Wednesday, January 2, 2013
PASADENA, Calif.—The 99th Rose Bowl might have put your granddaddy to sleep on Tuesday, but Stanford and its fans will be up for days celebrating the school’s first Rose Bowl victory in more than four decades.
Usua Amanam’s interception of Wisconsin quarterback Curt Phillips’ pass with 2:03 left clinched Stanford’s 20-14 victory before a crowd of 93,359 on a cold, crisp day.
It was an old-fashioned, hard-fought, slugfest.
Some might have called it boring. The schools, in the third quarter, combined for seven punts and only three first downs. The teams totaled 37 combined passes and 80 rushes. Wisconsin ended with only 83 total passing yards while Stanford finished with 157.
The only second-half scoring was a 22-yard field goal by Stanford kicker Jordan Williamson.
Wisconsin, which played conservatively the entire game, still had one last chance to win before Amanam’s interception sealed Stanford’s victory.
The celebration began after Cardinal quarterback Kevin Hogan took a final knee near midfield.
Stanford, the Pac 12 champion, finished the season at 12-2. It was the school’s first Rose Bowl win since 1972, when quarterback Don Bunce and the “Thunderchickens” defeated Michigan.
That was the year after Jim Plunkett led Stanford to a Rose Bowl victory over Ohio State.
Wisconsin (8-6) became only the third team to suffer three consecutive Rose Bowl losses, joining California (1949, ’50, ’51) and Michigan in 1977, ’78 and ’79.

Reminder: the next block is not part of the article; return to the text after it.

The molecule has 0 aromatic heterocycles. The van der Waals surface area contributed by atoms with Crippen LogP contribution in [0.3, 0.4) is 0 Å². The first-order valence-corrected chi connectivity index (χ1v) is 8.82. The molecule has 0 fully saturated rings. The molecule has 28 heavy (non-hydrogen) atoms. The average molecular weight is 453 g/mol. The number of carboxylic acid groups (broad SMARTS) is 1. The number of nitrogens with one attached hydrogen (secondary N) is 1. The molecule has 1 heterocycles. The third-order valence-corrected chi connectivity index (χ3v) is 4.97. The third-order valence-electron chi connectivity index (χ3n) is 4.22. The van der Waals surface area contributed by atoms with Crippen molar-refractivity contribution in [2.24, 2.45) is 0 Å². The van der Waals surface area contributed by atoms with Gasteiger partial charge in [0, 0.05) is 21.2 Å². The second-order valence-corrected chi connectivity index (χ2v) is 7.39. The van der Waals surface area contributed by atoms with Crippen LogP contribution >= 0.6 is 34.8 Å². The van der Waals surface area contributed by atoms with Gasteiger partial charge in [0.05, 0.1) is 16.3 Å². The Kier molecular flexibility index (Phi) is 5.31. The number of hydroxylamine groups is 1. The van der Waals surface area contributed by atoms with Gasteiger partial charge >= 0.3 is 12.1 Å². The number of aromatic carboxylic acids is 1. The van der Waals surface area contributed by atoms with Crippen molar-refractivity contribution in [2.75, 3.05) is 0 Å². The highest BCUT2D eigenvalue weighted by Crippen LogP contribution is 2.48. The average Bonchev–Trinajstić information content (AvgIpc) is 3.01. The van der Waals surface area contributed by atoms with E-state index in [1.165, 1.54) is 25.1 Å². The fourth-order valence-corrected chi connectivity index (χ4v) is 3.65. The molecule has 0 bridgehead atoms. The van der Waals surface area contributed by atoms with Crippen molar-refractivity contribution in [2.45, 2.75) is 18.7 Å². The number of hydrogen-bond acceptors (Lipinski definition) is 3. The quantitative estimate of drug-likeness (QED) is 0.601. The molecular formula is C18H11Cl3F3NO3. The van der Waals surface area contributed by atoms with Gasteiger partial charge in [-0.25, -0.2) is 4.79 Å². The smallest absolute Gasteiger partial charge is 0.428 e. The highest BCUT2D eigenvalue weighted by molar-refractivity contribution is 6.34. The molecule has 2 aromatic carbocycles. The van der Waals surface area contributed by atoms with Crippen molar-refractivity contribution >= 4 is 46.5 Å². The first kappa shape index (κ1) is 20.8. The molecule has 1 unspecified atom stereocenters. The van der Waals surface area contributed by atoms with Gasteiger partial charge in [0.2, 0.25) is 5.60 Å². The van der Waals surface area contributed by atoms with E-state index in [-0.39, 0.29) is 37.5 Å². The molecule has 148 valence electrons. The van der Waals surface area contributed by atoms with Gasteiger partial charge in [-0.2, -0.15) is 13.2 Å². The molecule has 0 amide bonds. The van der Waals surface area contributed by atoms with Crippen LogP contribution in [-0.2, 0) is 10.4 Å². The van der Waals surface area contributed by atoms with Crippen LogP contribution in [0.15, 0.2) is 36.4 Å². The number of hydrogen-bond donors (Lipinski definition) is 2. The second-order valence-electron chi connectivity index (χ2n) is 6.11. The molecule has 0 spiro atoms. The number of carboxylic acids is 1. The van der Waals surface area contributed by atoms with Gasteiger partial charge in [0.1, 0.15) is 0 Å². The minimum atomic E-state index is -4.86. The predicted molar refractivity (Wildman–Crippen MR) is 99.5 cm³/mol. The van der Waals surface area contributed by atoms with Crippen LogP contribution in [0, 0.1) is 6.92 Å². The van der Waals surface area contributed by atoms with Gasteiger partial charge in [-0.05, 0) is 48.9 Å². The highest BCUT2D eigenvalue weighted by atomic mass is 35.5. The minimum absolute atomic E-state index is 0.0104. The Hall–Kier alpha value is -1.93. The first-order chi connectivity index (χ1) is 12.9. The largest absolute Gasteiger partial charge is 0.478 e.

Stanford scored on its first two drives and threatened to turn the Rose Bowl into a rout.
The Cardinal took the opening kickoff and drove 80 yards in seven plays and scored on Kelsey Young’s 16-yard reverse around left end.
On Stanford’s second possession, Kevin Hogan’s 43-yard pass to tight end Zach Ertz set up Stepfan Taylor’s three-yard scoring run.
Was it really going to be that easy?
No. Wisconsin finally found its footing in the second quarter when Montee Ball scored on an 11-yard touchdown run.
On the play, Ball became the first player to score a touchdown in three different Rose Bowls.
Stanford extended its lead to 17-7 on Williamson’s 47-yard field goal but Wisconsin cut the lead to three when Phillips hit Jordan Fredrick on a four-yard scoring pass with 19 seconds left in the half.
Wisconsin trailed Stanford, 9-3, at the half in the 2000 Rose Bowl before rallying to win.
That was the third of Barry Alvarez’s three Rose Bowl wins as Wisconsin coach. The Badgers, though, couldn’t come back this time.
Alvarez, now the university’s athletic director, returned to the sidelines for Tuesday’s game in a one-game interim situation. Alvarez resigned in 2005 after 16 years on the sidelines.
When Bret Bielema left Wisconsin for the Arkansas coaching job in early December, the Wisconsin players asked Alvarez to coach them in the Rose Bowl.
Former Utah State coach Gary Andersen has been named the team’s permanent coach.